Resources: Papers

Gender equality is not just about economic empowerment. It is a moral imperative. It is about fairness and equity and includes many political, social and cultural dimensions. It is also a key factor in self-reported well-being and happiness across the world. Many countries worldwide have made significant progress towards gender equality in education in recent decades. Girls today outperform boys in some areas of education and are less likely to drop out of school.
Women’s rights are fundamental to human security and sustainable peace. The African Union’s Protocol to the African Charter on Human and Peoples’ Rights on the rights of Women in Africa (Maputo Protocol) guarantees the rights and equality of women on the continent and complements the global women, peace and security agenda. But case studies of Malawi, South Sudan, Somalia and Mozambique reveal that the implementation of the Maputo Protocol is slow and patchy.
‘Economic, Governance and Instability in South Africa’ examines the economic and social underpinnings of rising political instability in South Africa such as poverty, unemployment and inequality. The paper then reviews the patterns of violence across different categories before concluding with a brief analysis of the extent to which corruption, poor governance and lacklustre leadership exacerbate social turbulence.
‘Adolescent Boys and Young Men’ highlights the importance of engaging adolescent boys and young men in sexual and reproductive health and rights (SRHR) and gender equality. Not only is this engagement essential to achieve the full equality of women and girls, it also positively impacts the lives of men and boys themselves. This paper establishes a conceptual framework for engaging adolescent boys and young men.
‘Economics, governance and instability in South Africa’ examines the economic and social underpinnings of rising political instability in South Africa such as poverty, unemployment and inequality. The paper then reviews the patterns of violence across different categories before concluding with a brief analysis of the extent to which corruption, poor governance and lacklustre leadership exacerbate social turbulence. For more information, refer to www.issafrica.org.  
This paper explains how and why improved water management on the farm matters for women and girls, and what can be done to better support opportunities for them, as well as for men and boys, in the face of climate change. The authors identify three areas where gender-focused programming needs to address the unique vulnerabilities of women to water (in)security: Women are often at the pinch point of water-related tasks in the home and on the farm, with pressure intensifying around seasonal periods of scarcity in many developing countries.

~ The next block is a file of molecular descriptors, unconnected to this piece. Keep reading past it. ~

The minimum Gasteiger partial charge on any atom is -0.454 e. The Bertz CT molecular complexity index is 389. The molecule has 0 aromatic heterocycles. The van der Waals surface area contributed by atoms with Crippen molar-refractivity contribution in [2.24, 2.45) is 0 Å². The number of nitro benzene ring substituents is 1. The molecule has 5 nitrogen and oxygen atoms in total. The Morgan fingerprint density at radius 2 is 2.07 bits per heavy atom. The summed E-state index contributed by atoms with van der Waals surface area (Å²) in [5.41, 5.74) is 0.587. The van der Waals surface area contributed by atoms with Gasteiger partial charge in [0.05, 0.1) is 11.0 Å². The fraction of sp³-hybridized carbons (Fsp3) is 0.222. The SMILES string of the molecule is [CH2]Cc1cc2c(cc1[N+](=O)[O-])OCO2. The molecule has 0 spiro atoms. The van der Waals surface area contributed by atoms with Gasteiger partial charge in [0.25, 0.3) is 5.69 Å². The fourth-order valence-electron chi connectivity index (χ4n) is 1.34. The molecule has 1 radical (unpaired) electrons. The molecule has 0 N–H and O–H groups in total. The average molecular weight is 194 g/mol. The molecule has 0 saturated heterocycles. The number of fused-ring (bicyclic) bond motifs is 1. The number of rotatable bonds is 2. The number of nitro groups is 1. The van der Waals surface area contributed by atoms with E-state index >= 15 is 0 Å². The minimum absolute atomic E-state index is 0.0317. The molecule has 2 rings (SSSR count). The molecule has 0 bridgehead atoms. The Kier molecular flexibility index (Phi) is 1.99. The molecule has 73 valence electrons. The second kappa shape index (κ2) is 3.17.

Many practitioners are struggling with issues including how to approach exit and how to ensure sustainability of interventions. This paper collects and analyses learning from a year-long Action Learning Set on exit with the British Red Cross, EveryChild, Oxfam GB, Sightsavers and WWF-UK. It suggests important factors for practitioners to consider at key stages in the withdrawal process and provides practical examples from each organisation. It also demonstrates how using a timeline approach helped the group to order their thinking on exits.
The 2011 Education for All Global Monitoring Report exposed the hidden crisis of education in conflict-affected countries. Building on the report, this policy paper shows that urgent action is needed to bring education to the 28.5 million primary school age children out of school in countries affected by conflict. It argues that many countries embroiled in conflict are overlooked in the international aid structure, with their education systems receiving neither long-term development assistance nor short-term humanitarian aid.
The International NGO Training and Research Centre and the Dutch Consortium for Rehabilitation (DCR) have worked together to strengthen advocacy capacity within DCR programmes and partners. Drawing on course evaluations and interviews with participants this paper shows how blended learning approaches can provide access to high quality capacity building support in remote and conflict affected locations in a cost-effective way.  

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